Loren and Nedy bring native weavers to Rustan’sJune 27, 2016
Seated on a mat, Carina Amsiwen effortlessly maneuvers a shuttle on a small loom propped against her thigh, weaving a multicolored fabric characterized by stripes of intricate geometric pattern. A cultural master, she is not in Paracelis, Mt. Province where the ga’dang textile is the pride and unifying element of her village, but right at the heart of the financial district of Makati, on the well-lit, air-conditioned fifth floor of Rustan’s Makati.
Along with other weavers, embroiderers, and accessory-makers from the Bagobo tribe and Basey village in Samar, she is part of the grand exhibit organized by Rustan’s in partnership with the National Commission for Culture and the Arts (NCCA) and the Office of Senator Loren Legarda. A weeks-long celebration that kicked off last June 21, “Dayaw: Culture and Art Exhibition” celebrates Filipino talent and creativity “with a showcase of handcrafted products and fabrics made by indigenous communities around the Philippines.”
“This passion for Filipino craftsmanship using indigenous materials has been an integral part of Rustan’s for its entire six decades that we have been in business,” said Zenaida “Nedy” Tantoco, chairman and CEO of Rustan’s. “With the opening of this exhibition, we are making a practical expression of our devotion and commitment to Philippine arts and culture.”
Given that some, if not, most of our indigenous communities are on the brink of dissolution as their members seek out more economically viable livelihoods and assimilate with the dominant cultures in towns and cities, Rustan’s commitment by offering precious retail space to their handcrafted creations is a step in the right direction to preserve what Sen. Legarda calls our “schools of living tradition” or SLTs.
“These are not organized schools as (that of) our Department of Education,” she said in keynote speech. “You would find them onsite, where beadwork, natural dye, textiles or any forms of arts and crafts (are being created). Soon, we will institutionalize the SLTs because we will create the Institute of Living Tradition so that all the SLTs, hundreds of them, will be preserved… so that the next generation will have these beads, these weaves, these arts and crafts.”
A long advocate of our indigenous heritage and responsible for creating the country’s first permanent textile gallery, the Hibla ng Lahing Filipino at the National Museum, Sen. Legarda acknowledged the concerted efforts from different sectors in extending support to our SLTs. “We thank Rustan’s for supporting this advocacy and giving us the venue, the full support for this. What better way to provide livelihood than giving support to the schools of living tradition of our indigenous peoples and at the same time making a viable economic enterprise. If we don’t take care of our nature and culture, who else will?”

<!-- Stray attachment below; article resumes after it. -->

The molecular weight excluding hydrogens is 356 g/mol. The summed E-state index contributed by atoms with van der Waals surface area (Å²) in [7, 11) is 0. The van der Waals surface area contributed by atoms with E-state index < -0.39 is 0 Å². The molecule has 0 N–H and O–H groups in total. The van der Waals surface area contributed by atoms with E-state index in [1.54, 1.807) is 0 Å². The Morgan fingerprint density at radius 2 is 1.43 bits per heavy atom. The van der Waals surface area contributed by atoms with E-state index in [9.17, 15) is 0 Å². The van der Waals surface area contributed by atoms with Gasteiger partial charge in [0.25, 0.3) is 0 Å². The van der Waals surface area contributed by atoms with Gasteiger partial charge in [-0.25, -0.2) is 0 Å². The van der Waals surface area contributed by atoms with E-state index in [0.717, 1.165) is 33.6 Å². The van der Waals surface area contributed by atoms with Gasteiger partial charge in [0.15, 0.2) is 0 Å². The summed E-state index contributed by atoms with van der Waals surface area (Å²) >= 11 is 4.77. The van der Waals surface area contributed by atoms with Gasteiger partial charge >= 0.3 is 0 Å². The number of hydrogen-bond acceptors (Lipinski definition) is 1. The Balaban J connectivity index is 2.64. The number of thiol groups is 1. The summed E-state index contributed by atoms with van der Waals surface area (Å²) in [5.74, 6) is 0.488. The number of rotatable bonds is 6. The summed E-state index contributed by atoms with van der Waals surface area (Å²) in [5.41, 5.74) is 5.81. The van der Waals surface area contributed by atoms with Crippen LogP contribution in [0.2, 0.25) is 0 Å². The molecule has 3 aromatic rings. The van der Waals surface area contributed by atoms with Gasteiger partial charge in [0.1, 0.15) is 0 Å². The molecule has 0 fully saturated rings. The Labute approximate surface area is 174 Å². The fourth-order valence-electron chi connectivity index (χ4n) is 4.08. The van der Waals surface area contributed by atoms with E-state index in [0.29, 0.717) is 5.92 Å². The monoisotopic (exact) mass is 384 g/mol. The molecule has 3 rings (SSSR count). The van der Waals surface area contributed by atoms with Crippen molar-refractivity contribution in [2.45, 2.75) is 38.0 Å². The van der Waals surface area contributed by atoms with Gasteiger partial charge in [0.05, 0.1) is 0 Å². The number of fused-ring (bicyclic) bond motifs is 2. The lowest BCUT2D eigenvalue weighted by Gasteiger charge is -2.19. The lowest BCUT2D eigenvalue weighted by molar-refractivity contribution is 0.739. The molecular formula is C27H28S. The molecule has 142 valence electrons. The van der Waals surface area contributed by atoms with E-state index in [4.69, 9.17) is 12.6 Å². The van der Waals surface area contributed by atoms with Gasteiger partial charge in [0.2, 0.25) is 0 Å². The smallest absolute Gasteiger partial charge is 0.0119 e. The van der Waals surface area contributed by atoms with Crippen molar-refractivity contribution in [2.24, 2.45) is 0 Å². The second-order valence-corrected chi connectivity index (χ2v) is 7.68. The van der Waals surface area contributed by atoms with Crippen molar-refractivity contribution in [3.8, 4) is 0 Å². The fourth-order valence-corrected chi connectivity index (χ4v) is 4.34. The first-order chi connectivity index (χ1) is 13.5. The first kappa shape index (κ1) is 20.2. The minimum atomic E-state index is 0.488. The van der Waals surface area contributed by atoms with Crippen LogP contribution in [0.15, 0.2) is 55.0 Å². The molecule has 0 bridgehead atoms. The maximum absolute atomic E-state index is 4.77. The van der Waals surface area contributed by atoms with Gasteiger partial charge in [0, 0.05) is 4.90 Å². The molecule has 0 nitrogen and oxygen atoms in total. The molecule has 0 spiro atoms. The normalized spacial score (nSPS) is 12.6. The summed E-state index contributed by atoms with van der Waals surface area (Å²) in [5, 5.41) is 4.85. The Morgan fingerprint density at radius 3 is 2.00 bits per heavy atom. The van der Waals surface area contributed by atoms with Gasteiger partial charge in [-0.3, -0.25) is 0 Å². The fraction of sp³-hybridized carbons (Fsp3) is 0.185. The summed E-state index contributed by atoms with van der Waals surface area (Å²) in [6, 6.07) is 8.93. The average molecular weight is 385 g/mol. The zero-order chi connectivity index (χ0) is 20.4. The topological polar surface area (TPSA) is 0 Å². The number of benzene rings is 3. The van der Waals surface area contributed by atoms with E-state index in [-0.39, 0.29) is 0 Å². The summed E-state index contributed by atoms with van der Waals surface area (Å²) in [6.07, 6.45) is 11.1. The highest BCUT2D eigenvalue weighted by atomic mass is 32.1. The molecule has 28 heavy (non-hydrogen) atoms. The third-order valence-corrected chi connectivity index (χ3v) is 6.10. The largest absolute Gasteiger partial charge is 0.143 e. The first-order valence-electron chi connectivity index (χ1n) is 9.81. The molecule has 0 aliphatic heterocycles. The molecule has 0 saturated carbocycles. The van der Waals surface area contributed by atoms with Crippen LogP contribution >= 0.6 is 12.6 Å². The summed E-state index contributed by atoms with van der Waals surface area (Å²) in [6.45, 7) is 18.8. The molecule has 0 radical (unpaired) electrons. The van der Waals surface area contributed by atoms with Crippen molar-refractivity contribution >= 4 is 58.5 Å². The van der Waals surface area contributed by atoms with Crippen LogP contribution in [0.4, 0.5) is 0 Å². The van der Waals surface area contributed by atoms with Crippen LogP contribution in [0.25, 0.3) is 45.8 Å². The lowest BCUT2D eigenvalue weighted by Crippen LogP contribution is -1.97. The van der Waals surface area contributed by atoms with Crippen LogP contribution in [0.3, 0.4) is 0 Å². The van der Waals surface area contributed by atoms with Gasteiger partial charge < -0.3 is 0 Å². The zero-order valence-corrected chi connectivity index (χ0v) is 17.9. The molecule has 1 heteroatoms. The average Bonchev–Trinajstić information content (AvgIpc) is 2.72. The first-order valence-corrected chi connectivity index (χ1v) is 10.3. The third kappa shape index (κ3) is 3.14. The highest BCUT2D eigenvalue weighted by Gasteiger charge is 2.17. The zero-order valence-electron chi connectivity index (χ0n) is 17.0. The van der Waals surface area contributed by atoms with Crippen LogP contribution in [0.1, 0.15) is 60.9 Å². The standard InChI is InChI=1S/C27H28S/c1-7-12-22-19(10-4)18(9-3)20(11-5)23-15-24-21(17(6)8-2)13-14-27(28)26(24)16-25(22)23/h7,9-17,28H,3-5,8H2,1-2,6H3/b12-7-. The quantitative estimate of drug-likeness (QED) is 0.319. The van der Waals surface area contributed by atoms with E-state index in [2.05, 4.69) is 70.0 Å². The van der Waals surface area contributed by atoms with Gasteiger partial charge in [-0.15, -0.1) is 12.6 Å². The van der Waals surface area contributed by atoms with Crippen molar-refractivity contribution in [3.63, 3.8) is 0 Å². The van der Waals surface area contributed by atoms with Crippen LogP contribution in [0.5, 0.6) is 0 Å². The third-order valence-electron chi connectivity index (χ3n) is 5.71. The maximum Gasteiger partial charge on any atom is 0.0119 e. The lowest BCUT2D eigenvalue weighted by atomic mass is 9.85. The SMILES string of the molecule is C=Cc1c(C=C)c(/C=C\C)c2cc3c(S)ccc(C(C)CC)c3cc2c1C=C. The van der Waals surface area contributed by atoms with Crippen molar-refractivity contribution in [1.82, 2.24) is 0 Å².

Aside from showcasing indigenous products, “Dayaw” is also putting the spotlight on the recipients of Gawad sa Manlilikha ng Bayan (GAMABA), or the National Living Treasures Award, which is conferred on Filipinos who are at the forefront of the practice, preservation and promotion of the nation’s traditional folk arts. Their portraits, as well as their contributions to the country, are organized in an exhibit on view until July 4, also at the fifth floor of Rustan’s Makati.
“As a group, these folk and traditional artists reflect diverse heritage and cultural traditions that transcend their beginnings to become part of our national character,” the NCCA states. “As Filipinos, they bring age-old customs, crafts and ways of living to the attention and appreciation of Filipino life.”
Together with the exhibit, Rustan’s also highlights proudly local designs from its Filipiniana line. Called Our Very Own (OVO), the collection is composed of home accents — from capiz accessories to polished wood accents — that give a unique touch to any Filipino home. In addition, the limited edition home merchandise “Rustan’s X BenCab Collection” will also be on display, such as porcelain plates, mugs, cushion covers, fans, trays, and utility boxes.
With other Rustan’s branches (Shangri-La, Alabang and Cebu) participating, “Dayaw” is a much-needed boost for people to encounter facets of our pre-Hispanic roots epitomized by the material and artistic culture of our indigenous communities, stirring Filipino pride and sparking, in the words of Mrs. Tantoco, “a deeper understanding and higher appreciation of the beauty of the Philippines.”
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The “Dayaw” exhibit is on view until June 26 at Rustan’s Makati, and until June 30 at Rustan’s Shangri-La. Live demonstrations will be held on June 25 and 26, from 1 to 5 p.m. at Rustan’s Makati, and until June 26, 1 to 5 p.m. at Rustan’s Shangri-La. Photos by WALTER BOLLOZOS